Major Grant Funds Research to Understand Key Features of OCD: Inflexibility and Avoidance

May. 23, 2022

A team of scientists from across the country will use a $15.6 million award from the National Institute of Mental Health to investigate the brain networks central to obsessive compulsive disorder (OCD). The work will build on more than 15 years of research by lead investigator Suzanne N. Haber, Ph.D. and collaborators to understand the underlying biology of the disease and guide the development of effective treatments.

“Obsessive compulsive disorder is among the most disabling psychiatric disorders,” said Haber, professor of Pharmacology and Physiology, Neuroscience and Psychiatry at the University of Rochester School of Medicine and Dentistry. “It affects one to three percent of the population worldwide, yet it hasn’t received the same level of attention as other mental health disorders. We’re excited to receive this funding and use translational methods to understand circuit dysfunction in the disease and to develop new treatment approaches that can improve the lives of patients.”

The five-year grant funds a Silvio O. Conte Center for Basic and Translational Mental Health Research at the University of Rochester. Haber has received previous Conte Center grants that have propelled scientists’ understanding of the disease. Major findings include the discovery of a narrower, more defined network of brain regions that underlie the disorder. Dubbed the ‘OCD network,’ the new grant will allow scientists to test the idea that behavioral inflexibility in OCD results from faulty connections between brain circuits in this network.  

“The identification of the OCD network is the result of years of research by us and others that demonstrates a set of connected brain structures that are central to linking stimuli to decisions that we make about actions that lead to certain outcomes,” noted Haber.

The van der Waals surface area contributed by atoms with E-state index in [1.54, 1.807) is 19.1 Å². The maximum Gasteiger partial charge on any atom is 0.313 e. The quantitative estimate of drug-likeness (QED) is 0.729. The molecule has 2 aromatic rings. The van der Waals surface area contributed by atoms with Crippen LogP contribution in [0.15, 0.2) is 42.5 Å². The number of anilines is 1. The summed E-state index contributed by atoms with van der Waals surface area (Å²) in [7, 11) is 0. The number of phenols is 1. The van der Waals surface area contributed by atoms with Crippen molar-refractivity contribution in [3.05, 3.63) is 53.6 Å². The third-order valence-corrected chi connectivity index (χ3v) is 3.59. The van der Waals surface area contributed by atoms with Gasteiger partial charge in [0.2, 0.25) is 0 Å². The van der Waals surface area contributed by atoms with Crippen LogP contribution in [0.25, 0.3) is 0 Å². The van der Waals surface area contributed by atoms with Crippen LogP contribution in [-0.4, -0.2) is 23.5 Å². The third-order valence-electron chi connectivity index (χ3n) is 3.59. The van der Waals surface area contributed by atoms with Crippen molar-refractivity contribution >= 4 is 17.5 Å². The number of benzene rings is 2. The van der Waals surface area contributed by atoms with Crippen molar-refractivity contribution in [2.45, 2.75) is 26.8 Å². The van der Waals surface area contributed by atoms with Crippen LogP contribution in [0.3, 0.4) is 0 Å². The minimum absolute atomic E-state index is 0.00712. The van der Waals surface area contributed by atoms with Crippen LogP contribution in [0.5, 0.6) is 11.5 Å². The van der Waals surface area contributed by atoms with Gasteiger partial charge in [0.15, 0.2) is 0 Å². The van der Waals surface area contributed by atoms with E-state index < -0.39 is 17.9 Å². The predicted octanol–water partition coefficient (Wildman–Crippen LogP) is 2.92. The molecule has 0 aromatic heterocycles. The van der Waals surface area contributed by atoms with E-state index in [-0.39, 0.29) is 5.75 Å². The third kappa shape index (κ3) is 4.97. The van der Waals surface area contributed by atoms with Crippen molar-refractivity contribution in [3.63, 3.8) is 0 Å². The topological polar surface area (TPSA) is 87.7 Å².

Individuals with OCD often compulsively avoid or take specific actions to avoid a potential bad outcome, despite a low likelihood of that outcome occurring. For example, a person may wash their hands constantly because they want to avoid contamination. This action persists despite the awareness that it is not productive. “By studying this network and its role in different aspects of decision making and behavioral flexibility we hope to better understand how dysfunction of neural connections can result in obsessions and compulsions,” noted Haber.  

The research team will focus on:

  • Understanding the connections and complex brain circuit interactions in the OCD network that are linked to persistent avoidance behavior.
  • Identifying abnormalities within the connections that are associated with impairments in behavioral flexibility, resulting in persistent avoidance in individuals with OCD.
  • Studying the effects of modulation on those circuits and on the behavioral inflexibility in OCD.

The University of Rochester team will combine studies of anatomy with high-resolution diffusion and functional imaging to identify relevant connections in the OCD network. These data will help scientists probe abnormalities using imaging tools in people with OCD. It will also help identify individual variation in critical network locations. Finally, these results will be used to explore new ways to modulate the network, such as through the use of deep brain stimulation and low-intensity focused ultrasound.

Haber notes that the OCD network, which regulates normal behaviors related to the flexibility of responses, is central not only to OCD, but a wide range of other mental health conditions, such as depression, post-traumatic stress disorder (PTSD) and addiction. Findings from this work could influence the management of these illnesses, as well.

In addition to the University of Rochester, six other institutions are participating in the research:

  • Brown University
  • McLean Hospital, Harvard University
  • Massachusetts General Hospital, Harvard University
  • Rhode Island Hospital
  • University of Pittsburgh
  • Washington University

Conte Centers are named after a former congressman from Massachusetts who championed neuroscience research and the care of the severely mentally ill. They are designed to bring scientists with diverse but complimentary backgrounds together to improve the diagnosis and treatment of mental health disorders. There are 15 Conte Centers in the U.S.